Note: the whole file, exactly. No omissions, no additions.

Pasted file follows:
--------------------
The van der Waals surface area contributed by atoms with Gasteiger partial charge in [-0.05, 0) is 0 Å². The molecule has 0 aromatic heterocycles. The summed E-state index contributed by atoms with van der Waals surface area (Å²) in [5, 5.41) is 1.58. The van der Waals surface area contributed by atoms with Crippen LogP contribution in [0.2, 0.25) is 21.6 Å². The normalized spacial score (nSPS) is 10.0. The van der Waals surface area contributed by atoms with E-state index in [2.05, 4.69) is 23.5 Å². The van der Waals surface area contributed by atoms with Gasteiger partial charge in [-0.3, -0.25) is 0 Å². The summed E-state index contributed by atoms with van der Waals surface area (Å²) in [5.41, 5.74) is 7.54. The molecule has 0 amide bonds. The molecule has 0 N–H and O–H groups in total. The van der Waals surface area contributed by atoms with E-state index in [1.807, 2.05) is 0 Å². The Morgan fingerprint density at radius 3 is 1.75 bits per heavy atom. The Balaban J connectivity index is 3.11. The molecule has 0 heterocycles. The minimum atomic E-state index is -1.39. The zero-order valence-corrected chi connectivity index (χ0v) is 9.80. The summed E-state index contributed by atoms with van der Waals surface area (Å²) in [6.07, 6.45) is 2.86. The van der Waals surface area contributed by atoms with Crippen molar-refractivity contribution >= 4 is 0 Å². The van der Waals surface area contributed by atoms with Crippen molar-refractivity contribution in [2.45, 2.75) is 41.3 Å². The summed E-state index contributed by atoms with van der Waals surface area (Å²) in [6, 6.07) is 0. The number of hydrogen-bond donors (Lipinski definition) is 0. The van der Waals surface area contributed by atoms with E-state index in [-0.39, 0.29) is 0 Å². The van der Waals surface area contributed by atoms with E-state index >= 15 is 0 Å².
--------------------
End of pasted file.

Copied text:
The van der Waals surface area contributed by atoms with Gasteiger partial charge in [-0.05, 0) is 0 Å². The molecule has 0 aromatic heterocycles. The summed E-state index contributed by atoms with van der Waals surface area (Å²) in [5, 5.41) is 1.58. The van der Waals surface area contributed by atoms with Crippen LogP contribution in [0.2, 0.25) is 21.6 Å². The normalized spacial score (nSPS) is 10.0. The van der Waals surface area contributed by atoms with E-state index in [2.05, 4.69) is 23.5 Å². The van der Waals surface area contributed by atoms with Gasteiger partial charge in [-0.3, -0.25) is 0 Å². The summed E-state index contributed by atoms with van der Waals surface area (Å²) in [5.41, 5.74) is 7.54. The molecule has 0 amide bonds. The molecule has 0 N–H and O–H groups in total. The van der Waals surface area contributed by atoms with E-state index in [1.807, 2.05) is 0 Å². The Morgan fingerprint density at radius 3 is 1.75 bits per heavy atom. The Balaban J connectivity index is 3.11. The molecule has 0 heterocycles. The minimum atomic E-state index is -1.39. The zero-order valence-corrected chi connectivity index (χ0v) is 9.80. The summed E-state index contributed by atoms with van der Waals surface area (Å²) in [6.07, 6.45) is 2.86. The van der Waals surface area contributed by atoms with Crippen molar-refractivity contribution >= 4 is 0 Å². The van der Waals surface area contributed by atoms with Crippen molar-refractivity contribution in [2.45, 2.75) is 41.3 Å². The summed E-state index contributed by atoms with van der Waals surface area (Å²) in [6, 6.07) is 0. The number of hydrogen-bond donors (Lipinski definition) is 0. The van der Waals surface area contributed by atoms with E-state index in [-0.39, 0.29) is 0 Å². The van der Waals surface area contributed by atoms with E-state index >= 15 is 0 Å².